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Requests cite confusion about tax payment deadline

Rocky View County (RVC) has received an influx of requests to cancel late tax penalties claiming confusion about when property taxes were due.
LN-Late Taxes web
Seven late tax payment cancellation requests came before Rocky View County council Nov. 10. The applicants said they were confused about when property taxes were due. File Photo/Rocky View Weekly

Rocky View County (RVC) has received an influx of requests to cancel late tax penalties claiming confusion about when property taxes were due.

At a regular meeting Nov. 10, RVC council considered seven requests for late tax payment penalty cancellations.

“Six of the items confused our RVC deadline date with the City of Calgary’s date,” said Barry Woods, manager of Financial Services with RVC.

Woods added the County had received approximately 30 of these types of requests.

According to Grant Kaiser, executive director of Community and Business, tax notices sent to County residents earlier this year indicated property taxes were due June 30 but noted RVC had developed an approach that effectively deferred payments by not charging late fees until Sept. 1. This gave residents until Aug. 31 to pay their property taxes.

However, letters accompanying the penalty cancellation requests indicated the applicants mistakenly thought they had until Sept. 30 to pay their taxes, with many indicating they assumed RVC’s deadline was the same as the City of Calgary’s.

Upon considering the first request, Coun. Al Schule moved to approve the cancellation, garnering support from Couns. Samanntha Wright, Kevin Hanson and Crystal Kissel.

Wright said council has heard many stories of people being confused about which municipality they pay taxes to and what the corresponding deadline was.

“Many of our addresses say Calgary, Airdrie and Cochrane,” she said. “It can be confusing, and the only way we sent out the information was in the tax notices; we didn’t advertise it in the Rocky View Weekly. Maybe what we could have done is matched the City [of Calgary] or done more due diligence. I think it is a hefty penalty for something that I do believe has a reasonable explanation.”

Boehlke said he would support a reduced penalty but not a full cancellation. Gautreau echoed that sentiment.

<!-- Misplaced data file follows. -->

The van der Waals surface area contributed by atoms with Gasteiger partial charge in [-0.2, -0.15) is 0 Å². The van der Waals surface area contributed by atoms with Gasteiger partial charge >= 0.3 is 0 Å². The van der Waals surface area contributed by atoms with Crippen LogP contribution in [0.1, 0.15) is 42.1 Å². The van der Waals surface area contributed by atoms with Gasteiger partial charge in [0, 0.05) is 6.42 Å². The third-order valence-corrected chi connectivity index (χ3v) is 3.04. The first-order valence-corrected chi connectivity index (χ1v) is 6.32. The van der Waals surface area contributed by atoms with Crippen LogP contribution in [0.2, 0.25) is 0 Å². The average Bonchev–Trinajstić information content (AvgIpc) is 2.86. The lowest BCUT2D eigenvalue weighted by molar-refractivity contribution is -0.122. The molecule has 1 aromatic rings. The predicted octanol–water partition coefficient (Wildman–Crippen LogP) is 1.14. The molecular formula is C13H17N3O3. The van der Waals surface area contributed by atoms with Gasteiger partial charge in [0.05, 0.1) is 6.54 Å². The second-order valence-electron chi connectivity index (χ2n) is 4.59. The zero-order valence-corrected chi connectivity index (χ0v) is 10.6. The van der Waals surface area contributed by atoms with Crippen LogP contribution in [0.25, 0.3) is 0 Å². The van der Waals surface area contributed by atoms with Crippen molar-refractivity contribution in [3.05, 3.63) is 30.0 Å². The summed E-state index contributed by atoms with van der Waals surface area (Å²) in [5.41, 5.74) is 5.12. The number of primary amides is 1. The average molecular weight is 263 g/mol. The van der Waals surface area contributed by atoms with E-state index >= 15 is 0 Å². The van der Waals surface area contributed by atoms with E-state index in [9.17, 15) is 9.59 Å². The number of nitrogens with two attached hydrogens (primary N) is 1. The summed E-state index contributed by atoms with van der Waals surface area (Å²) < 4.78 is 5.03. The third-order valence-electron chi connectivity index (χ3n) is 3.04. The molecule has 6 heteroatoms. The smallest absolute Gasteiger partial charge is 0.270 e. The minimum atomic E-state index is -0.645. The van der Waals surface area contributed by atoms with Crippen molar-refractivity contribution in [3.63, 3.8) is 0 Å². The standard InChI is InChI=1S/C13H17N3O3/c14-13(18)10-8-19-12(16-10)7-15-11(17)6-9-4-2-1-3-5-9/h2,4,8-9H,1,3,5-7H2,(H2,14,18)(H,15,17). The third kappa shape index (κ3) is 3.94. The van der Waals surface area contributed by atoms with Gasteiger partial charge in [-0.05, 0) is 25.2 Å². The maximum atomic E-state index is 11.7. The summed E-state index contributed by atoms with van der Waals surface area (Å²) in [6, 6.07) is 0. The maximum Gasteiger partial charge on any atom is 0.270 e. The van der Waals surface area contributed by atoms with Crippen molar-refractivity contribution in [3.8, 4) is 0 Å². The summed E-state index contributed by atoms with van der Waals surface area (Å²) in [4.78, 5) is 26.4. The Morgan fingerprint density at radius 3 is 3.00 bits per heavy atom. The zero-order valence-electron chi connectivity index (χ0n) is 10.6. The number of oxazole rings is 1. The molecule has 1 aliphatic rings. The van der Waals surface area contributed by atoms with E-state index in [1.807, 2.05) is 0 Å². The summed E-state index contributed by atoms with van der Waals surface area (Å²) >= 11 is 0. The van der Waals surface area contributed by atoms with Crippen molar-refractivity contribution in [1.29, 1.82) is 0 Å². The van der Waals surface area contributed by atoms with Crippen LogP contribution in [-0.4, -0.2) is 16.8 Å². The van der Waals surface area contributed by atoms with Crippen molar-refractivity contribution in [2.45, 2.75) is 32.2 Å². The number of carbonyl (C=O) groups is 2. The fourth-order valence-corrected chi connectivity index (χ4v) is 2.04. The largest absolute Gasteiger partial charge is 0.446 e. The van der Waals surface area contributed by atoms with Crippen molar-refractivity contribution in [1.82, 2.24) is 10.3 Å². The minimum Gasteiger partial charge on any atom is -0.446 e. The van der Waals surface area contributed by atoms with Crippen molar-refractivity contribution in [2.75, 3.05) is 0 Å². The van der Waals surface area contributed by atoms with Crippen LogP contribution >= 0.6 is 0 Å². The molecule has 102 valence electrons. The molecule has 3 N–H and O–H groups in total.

“Is that the County’s fault that you’re late? I don’t think so,” Gautreau said.

Schule’s motion ultimately failed 5-4, and the request was refused.

As council moved on to the other requests, the conversation started examining the requests collectively. Hanson noted those who had already paid their penalty did so within a month of the penalty being applied.

“The 12.5 per cent penalty didn’t have to be paid until Dec. 31,” he said. “They might as well have kept their money in their jeans and paid us at the last minute. The intent is definitely not to avoid taxes. The intent was that there was confusion, let's call it, in the marketplace.”

Kissel put forward a motion arising calling for administration to extend the tax due date to Sept. 30 and waive the penalty for any business or resident that paid their tax bill in full on or before that date. She said the motion arising was meant to address other similar cancellation requests that may come before council.

“I think we need to understand that sometimes you need to have a little compassion,” Kissel said. “Not only is it a little bit of goodwill, I think it is also good business.”

Woods noted that in order to fulfil the motion arising, an amendment to the tax penalty bylaw would be necessary.

Kissel then moved to withdraw her motion until administration could bring back an amendment to the Tax Penalty Bylaw at council’s Nov. 24 meeting.

Kent Robinson, executive director of Corporate Services, cautioned council against changing the current bylaw.

“A penalty bylaw applies to everyone,” he said. “This should be done through a policy.”

Reeve Daniel Henn said bringing the bylaw back through council would be a “terrible road to go down.”

“What do we do with people who did get a late payment and paid it on time, or to those who paid their taxes on time?” he said. “I don’t understand this at all.”

Boehlke, meanwhile, said he struggled with cancelling the penalties in the first place.

“To start now and say ‘I don’t know where I live, but we are going through tough times’ – I guess that fogged over people's minds when they drive past RVC signs that are as big as a truck and say they don’t see them,” he said.

After nearly an hour of discussion, Kissel withdrew her motion. She then made motions to table the cancellation requests until the next council meeting and to bring the Tax Penalty Bylaw back at the same meeting.

The motion to table the items was passed 5-4 vote with Henn, Boehlke, Deputy Reeve Kim McKylor and Coun. Mark Kamachi opposed.

Meanwhile, the motion to bring back the bylaw was defeated 6-3. Kissel, Wright and Hanson voted in favour.

Jordan Stricker,
Follow me on Twitter @Jay_Strickz


Jordan Stricker

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